The Adjustment of Wages to Efficiency: Three Papers ... (Google eBook)

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For the American economic association by the Macmillan Company, 1896 - Wages - 129 pages
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Page 135 - E. CHAMBERS. 25 cents. II. City Government of Baltimore. By THADDEUS P. THOMAS. 25 cents. III. Colonial Origins of New England Senates. By FL RILEY. 50 cents. IV-V. Servitude in the Colony of North Carolina.
Page 123 - ... paid for the work. After analyzing the job, and determining the shortest time required to do each of the elementary operations of which it was composed, and then summing up the total, the writer became convinced that it was possible to turn ten pieces a day. To finish the forgings at this rate, however, the machinists were obliged to work at their maximum pace from morning to night, and the lathes were run as fast as the tools would allow, and under a heavy feed.
Page 129 - This state of affairs is far from satisfactory to either employers or men, and the writer believes the system of regulating the wages and conditions of employment of whole classes of men by conference and agreement between the leaders of unions and manufacturers to be vastly inferior, both in its moral effect on the men and on the material interests of both parties, to the plan of stimulating each workman's ambition by paying him according to his individual worth, and without limiting him to the...
Page 121 - ... oiling machines, issuing orders for work, obtaining accurate labor and material returns, and a host of other minor methods and processes. These details, which are usually regarded as of comparatively small importance, and many of which are left to the individual judgment of the foreman and workmen, are shown by the rate-fixing department to be of paramount importance in obtaining the maximum output, and to require the most careful and systematic study and attention in order to insure uniformity...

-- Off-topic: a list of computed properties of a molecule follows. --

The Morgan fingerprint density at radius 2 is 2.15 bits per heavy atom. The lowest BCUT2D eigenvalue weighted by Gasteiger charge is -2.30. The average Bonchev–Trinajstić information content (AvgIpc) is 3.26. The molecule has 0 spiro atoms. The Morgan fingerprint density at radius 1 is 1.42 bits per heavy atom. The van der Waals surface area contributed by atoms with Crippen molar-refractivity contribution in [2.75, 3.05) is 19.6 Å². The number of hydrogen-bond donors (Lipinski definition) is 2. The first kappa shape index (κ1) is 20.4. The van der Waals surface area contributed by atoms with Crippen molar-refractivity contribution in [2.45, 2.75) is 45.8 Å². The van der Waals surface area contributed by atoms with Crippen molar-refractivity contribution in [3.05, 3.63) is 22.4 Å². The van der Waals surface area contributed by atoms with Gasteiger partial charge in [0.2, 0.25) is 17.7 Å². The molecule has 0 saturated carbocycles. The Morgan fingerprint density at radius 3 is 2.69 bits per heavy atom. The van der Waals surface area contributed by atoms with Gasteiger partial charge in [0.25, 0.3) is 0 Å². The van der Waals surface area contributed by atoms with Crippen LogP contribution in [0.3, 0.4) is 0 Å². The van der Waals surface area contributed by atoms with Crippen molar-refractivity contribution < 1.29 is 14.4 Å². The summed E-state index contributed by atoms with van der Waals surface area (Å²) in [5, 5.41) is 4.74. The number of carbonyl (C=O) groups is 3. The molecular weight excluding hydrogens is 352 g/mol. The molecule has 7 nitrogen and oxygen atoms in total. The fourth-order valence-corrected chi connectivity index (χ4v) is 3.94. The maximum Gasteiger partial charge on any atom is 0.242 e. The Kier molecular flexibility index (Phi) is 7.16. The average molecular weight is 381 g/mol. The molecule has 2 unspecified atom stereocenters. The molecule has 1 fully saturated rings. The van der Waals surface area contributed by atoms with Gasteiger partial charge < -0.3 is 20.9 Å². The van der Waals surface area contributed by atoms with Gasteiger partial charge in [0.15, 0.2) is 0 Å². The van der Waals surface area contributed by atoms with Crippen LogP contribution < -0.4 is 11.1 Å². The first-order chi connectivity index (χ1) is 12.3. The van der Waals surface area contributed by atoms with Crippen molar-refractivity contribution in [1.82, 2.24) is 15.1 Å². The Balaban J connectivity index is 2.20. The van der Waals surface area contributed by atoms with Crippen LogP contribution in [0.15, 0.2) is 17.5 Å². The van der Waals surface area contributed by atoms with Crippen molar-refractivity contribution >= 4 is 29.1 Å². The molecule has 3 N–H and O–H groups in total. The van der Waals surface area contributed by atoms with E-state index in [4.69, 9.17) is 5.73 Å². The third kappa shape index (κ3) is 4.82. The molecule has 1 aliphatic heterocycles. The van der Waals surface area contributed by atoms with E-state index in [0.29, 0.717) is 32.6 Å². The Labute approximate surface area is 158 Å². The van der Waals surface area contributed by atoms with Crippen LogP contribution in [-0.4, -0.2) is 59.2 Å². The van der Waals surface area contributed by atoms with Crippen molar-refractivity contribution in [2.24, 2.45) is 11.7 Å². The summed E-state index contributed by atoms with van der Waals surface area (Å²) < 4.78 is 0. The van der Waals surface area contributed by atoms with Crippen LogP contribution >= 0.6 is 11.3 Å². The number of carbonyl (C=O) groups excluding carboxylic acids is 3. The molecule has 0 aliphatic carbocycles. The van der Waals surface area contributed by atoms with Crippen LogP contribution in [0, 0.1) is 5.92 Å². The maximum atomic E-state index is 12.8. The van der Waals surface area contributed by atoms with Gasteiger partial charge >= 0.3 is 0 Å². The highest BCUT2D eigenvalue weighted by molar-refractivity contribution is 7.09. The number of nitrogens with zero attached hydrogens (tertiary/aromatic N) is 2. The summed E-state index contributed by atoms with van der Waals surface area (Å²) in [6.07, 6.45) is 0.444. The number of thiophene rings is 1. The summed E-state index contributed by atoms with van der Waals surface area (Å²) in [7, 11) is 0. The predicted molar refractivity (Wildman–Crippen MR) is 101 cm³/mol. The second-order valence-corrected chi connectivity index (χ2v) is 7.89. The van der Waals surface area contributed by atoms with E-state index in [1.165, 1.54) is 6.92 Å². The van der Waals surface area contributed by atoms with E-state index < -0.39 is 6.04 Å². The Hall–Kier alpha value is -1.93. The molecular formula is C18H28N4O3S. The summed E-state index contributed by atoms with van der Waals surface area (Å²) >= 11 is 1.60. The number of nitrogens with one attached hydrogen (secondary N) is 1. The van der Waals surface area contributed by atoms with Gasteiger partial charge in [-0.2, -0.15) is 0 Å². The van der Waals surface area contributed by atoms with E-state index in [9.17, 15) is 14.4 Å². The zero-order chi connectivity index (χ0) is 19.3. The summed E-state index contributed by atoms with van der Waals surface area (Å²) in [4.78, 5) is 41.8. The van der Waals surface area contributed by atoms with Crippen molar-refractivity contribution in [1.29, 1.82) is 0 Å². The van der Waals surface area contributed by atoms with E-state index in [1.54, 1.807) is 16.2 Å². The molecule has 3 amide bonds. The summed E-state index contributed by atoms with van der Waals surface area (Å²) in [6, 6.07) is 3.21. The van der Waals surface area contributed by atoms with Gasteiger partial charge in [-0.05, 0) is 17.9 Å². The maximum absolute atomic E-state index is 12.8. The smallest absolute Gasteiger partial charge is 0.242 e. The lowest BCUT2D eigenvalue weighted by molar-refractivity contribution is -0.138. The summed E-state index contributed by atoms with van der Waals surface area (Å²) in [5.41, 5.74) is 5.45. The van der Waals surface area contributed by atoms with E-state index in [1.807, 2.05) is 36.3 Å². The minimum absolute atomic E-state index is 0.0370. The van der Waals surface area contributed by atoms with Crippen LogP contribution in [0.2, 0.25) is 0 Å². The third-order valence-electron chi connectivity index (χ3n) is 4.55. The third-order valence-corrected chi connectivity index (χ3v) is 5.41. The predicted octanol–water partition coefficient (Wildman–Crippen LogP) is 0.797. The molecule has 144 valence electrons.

Page 114 - The most important of these facts is, that MEN WILL NOT DO AN EXTRAORDINARY DAY'S WORK FOR AN ORDINARY DAY'S PAY ; and any attempt on the part of employers to get the best work out of their men and give them the standard wages paid by their neighbors will surely be, and ought to be, doomed to failure.
Page 118 - What is needed is a hand-book on the speed with which work can be done, similar to the elementary engineering handbooks. And the writer ventures to predict that such a book will before long be forthcoming. Such a book should describe the best method of making, recording, tabulating, and indexing time observations, since much time and effort are wasted by the adoption of inferior methods.
Page 124 - ... years, the men who understood their work have scarcely failed a single day to turn at this rate. Throughout that time until the beginning of the recent fall in the scale of wages throughout the country, the rate was not cut. "During this whole period, the competitors of the company never succeeded in averaging over half of this production per lathe, although they knew and even saw what was being done at Midvale. They, however, did not allow their men to earn over from $2.00 to $2.50 per day,...
Page 125 - No system of management, however good, should be applied in a .wooden way. The proper personal relations should always be maintained between the employers and men ; and even the prejudices of the workmen should be considered in dealing with them. The employer who goes through his works with kid gloves on, and is never known to dirty his hands or clothes, and who either talks to his men in a condescending or patronizing way, or else not at all, has no chance whatever of ascertaining their real thoughts...
Page 73 - ... the front and back of this certificate, which are hereby referred to and made a part of this contract...
Page 127 - From what the writer has said he is afraid that many readers may gain the impression that he regards elementary rate-fixing and the differential rate as a sort of panacea for all human ills. This is, however, far from the case. While he regards the possibilities of these methods as great, he is of the opinion, on the contrary, that this system of management will be adopted by but few establishments, in the near future, at least; since its really successful application not only involves a thorough...

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